Residents in the area surrounding Melrose Street below 10th Avenue have been dealing with issues of traffic control, heavy equipment tearing up the roadway and sheer noise for the past few months. It’s the current phase of the City of Port Alberni’s project to separate storm and sewer lines in the neighbourhood.
Rob Dickinson is the city Director of Engineering for Public Works. Dickinson said many of the existing pipes in the Melrose Street network are old and in poor condition, and will have to be replaced. Others are still usable.
“We use the existing pipes as storm, because it is of higher capacity,” the explained. “The new pipe we are installing is actually the sanitary/sewer. Then we connect that to our pumping stations.”
Currently, rainwater collects with local sewage and flows across the harbour to the lagoon on the other side of the Somass River in a common drainage system. Partly due to the age of the system, in the event of major rainfall, sewage overflow at numerous sites along the harbour has become common.
Artist Astrid Johnson works at home and operates DRAW Gallery in her house at the corner of Eighth Avenue and Melrose. From her front porch, she is looking directly at the massive collection of pipe, fittings and excavation equipment in the utility (or “Melrose”) park across the street.
Johnson said the crew started digging one block below her, at Sixth Avenue. That work took one week, then they moved up to her block.
“I figured it would take a week to do my block, then they would move on,” she said. “This is the third month now. It only took a week to do my block, but they’re still here. The street is still blocked off.”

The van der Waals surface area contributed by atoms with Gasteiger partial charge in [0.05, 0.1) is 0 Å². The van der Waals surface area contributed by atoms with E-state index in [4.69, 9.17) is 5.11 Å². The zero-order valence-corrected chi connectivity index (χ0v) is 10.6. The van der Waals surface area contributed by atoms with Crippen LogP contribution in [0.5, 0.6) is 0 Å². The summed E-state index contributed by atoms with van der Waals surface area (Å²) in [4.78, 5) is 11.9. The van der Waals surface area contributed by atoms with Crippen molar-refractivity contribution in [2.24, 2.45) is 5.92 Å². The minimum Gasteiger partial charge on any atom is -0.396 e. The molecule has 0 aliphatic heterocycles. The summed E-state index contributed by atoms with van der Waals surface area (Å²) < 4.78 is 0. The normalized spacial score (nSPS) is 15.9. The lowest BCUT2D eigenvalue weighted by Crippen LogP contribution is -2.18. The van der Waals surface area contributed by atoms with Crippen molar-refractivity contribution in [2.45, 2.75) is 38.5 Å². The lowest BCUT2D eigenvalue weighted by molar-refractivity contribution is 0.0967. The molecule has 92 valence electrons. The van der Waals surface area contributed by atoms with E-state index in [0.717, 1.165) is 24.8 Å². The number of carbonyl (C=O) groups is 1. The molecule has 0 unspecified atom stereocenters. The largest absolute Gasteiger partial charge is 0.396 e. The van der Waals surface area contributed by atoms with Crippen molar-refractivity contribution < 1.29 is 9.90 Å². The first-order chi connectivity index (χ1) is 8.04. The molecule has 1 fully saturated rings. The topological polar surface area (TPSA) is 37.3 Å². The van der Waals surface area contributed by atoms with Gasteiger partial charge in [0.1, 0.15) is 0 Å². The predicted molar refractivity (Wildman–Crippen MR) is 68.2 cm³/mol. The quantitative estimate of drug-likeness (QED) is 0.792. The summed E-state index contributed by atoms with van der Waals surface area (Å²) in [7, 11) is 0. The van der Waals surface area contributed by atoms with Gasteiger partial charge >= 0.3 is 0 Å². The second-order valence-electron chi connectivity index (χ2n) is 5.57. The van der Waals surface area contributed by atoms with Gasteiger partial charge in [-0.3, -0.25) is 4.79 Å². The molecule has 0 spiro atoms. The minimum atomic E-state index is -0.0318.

But Johnson, like many nearby residents (including this reporter), has come to appreciate the positive aspects of the project. First of all, the fact that it is getting done. Secondly, that the workers are so considerate of residents.
“They’re great. They’re kind, they’re humorous — very nice,” she said. “They realize, in a way, that they are guests here — even though they’re doing a job they were hired to do. They’re not residents, but they’re very considerate of residents.”
Deliveries are typically accomplished on foot, and the crew is flexible about allowing access to vehicles.
“We want to assure residents that we are going to make sure the park is not being left as a mud-hole,” observed Ken Prentice of Koers Engineering, the general contractor. The work is being performed by Leuco Construction Inc., from Qualicum Beach.
Dickinson noted that the Melrose Street project will see about 1,200 metres of new pipe laid, at an initial cost of about $1.7 million. It is all part of the city’s goal to install a new sewage treatment capacity.
“Actually, we’re almost finished one — we have probably built 90 percent of it,” he said. “We have taken over the old Catalyst lagoon, which is four times the size of the old city lagoon,” he said. “To reach the current (water quality) standards, we are going to UV (use ultraviolet light treatment) the effluent after it’s gone through the lagoon.”
The treated water will be released through an outfall pipe 800 metres into the harbour. The site was selected following consultation with federal fisheries and local First Nations, Dickinson said.
Residents working on outside drainage will be required to twin their storm and sewer lines, although the pipes will probably hook up to the existing old line. Eventually, all homes will be required to twin their storm and sewer lines. But it’s going to take a long time, Dickinson warned.
“The city will be working on this for about another 50 years, at about $3 million a year.” That means installing about 1,500 metres of pipe per year, including one or two blocks per year on the Melrose Street network.